Organic light-emitting diode (OLED) technology has upped the quality of movie and TV viewing in aircraft cabins – but traditional entertainment isn’t all these new screens offer. OLED has also dramatically altered cabin atmosphere modification and design options. Whether OLED will join seatback screens or inflight Wi-Fi as mileposts in IFEC and cabin customization remains to be seen, but it holds that potential.
How Does OLED Work?
The terms LED and OLED are similar enough that people should be forgiven for assuming they’re essentially the same technology. What is consistent is the light emitting diodes part. An LED is a tiny light. They’re frequently found on things like electrical instrument or circuit panels.
The LED was initially adopted as a replacement for incandescent bulbs. Where an incandescent bulb generates light by super heating a wire till it glows white, an LED generates light by sending a current through a “doped” material.
The diode is a one-way street for electrons. Electrons naturally move from a place with high electronic density to a place with low electronic density when the diode is on. The movement emits light. The intensity of the light depends on electron volume and the various artificial boundaries between layers of the diodes.
Color and brightness depend on the mix and intensity of the diodes being used for any given frame. These LEDs are collected into liquid crystal display (LCD) backlights, which is what distributes the light and generates the image on the display.
There are a variety of potential backlighting options available in LED TVs. Full-array has LEDs uniformly distributed behind the screen. Edge-lit LED TVs only have the LEDs around the edge of the screen. Direct-lit LED TVs have LEDs distributed similarly to full-array LED TVs, except with fewer LEDs.
OLEDs are markedly different in that there is no backlighting of an LCD display. Each pixel in an OLED display is its own source of illumination.
OLED pixel lighting is a lot more complex than LED displays in terms of generating an image. The organic layer contains molecules that react to an electron beam. The molecular reaction to the electron beam fed through each pixel generates specific RGB colors and light intensities.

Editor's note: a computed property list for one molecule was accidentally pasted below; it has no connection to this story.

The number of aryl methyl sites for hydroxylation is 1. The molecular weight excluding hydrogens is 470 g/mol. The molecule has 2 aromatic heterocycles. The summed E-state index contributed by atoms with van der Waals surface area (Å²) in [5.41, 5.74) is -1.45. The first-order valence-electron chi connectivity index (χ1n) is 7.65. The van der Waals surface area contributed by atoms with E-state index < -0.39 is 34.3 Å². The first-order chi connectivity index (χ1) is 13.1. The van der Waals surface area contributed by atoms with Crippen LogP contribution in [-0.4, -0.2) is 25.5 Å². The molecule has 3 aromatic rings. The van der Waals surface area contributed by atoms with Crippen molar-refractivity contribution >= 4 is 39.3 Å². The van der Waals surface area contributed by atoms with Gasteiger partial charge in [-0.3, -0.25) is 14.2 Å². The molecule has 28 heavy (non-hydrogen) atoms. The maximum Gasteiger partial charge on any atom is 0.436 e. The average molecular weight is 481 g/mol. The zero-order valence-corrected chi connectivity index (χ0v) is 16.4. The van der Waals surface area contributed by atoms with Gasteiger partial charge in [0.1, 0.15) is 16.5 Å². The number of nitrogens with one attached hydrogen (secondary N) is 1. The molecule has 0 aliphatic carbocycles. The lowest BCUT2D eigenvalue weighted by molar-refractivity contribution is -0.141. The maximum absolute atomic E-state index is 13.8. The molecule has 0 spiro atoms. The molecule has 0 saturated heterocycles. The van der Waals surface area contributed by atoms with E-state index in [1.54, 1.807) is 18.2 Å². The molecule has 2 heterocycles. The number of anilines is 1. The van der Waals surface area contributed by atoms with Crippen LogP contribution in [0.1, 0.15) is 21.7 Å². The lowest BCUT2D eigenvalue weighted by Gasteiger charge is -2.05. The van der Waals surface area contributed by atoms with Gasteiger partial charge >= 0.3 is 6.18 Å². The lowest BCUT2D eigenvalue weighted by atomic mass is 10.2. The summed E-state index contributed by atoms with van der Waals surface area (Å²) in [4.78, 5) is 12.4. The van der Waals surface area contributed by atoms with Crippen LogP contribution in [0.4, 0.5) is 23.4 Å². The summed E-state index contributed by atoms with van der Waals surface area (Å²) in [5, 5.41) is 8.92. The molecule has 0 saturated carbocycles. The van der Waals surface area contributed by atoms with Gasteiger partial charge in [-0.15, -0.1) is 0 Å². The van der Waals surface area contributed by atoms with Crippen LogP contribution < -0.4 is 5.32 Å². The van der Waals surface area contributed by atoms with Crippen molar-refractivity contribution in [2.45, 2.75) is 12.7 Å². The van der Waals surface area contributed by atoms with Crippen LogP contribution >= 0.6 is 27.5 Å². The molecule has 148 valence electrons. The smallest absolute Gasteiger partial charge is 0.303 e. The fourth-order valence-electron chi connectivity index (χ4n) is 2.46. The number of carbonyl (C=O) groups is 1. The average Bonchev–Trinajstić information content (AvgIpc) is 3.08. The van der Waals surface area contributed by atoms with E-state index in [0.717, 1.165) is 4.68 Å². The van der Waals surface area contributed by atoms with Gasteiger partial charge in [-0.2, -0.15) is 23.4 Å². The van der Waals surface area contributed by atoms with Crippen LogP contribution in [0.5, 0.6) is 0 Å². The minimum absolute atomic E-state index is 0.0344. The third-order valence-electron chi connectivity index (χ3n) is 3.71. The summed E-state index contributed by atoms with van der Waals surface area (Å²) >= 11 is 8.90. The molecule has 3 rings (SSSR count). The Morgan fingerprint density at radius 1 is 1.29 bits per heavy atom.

The first successful commercially viable TVs were big boxes with tiny screens (often about seven inches), like the Motorola Golden View. These cathode-ray tube (CRT) TVs were produced in the mid- to late-1940s. CRTs dominated the TV market until plasma displays. Plasma displays were becoming relatively common by the 1990s, but in the 2010s their sales cratered due to the affordability of LED/LCD televisions.
Although LCD and LED displays were being developed in the 1960s, LED-backlit LCD televisions weren’t dominating TV sales until the late 2000s and early 2010s. Coincidentally, the first commercially sold OLED, the Sony XEL-1, wasn’t far behind. The 11-inch OLED TV, the thinnest ever produced up to that point, had an MSRP of $2,500.
Display Technology Has Advanced Quickly in the Past Few Decades
People quickly went from buying big, boxy cathode-ray televisions to thinner plasma screens to thin and light LCD televisions. Although traditional backlit LCD technology will likely be around for a while longer, it’s certainly possible ultra-thin OLEDs that outperform LCD in picture quality will eventually dominate the market.
Which is best for an aircraft depends on each purchasers needs and budget. When decision makers and aircraft owners decide to outfit their jets with new IFEC equipment, will they choose the heavy, bulky, power-hungry displays or the light, thin, efficient displays with equal or in many cases better picture quality?
When put that way, the choice seems obvious. If anything, aircraft cabins seem like the logical space to lead the adoption of OLED. That doesn’t mean OLED will always be the best choice, but it is likely the future of cabin display technology.
Are You Ready to Make the Switch to OLED?
Rosen Aviation is proud to offer an array of display options to aircraft owners, airlines and aircraft cabin professionals. Our current display technology ranges from 4K UHD LCD displays and 4K UHD OLED displays to personal HD displays and HD remote electronic bulkhead displays. The best option for your situation depends on your space constraints, budget and the role of the display in your aircraft.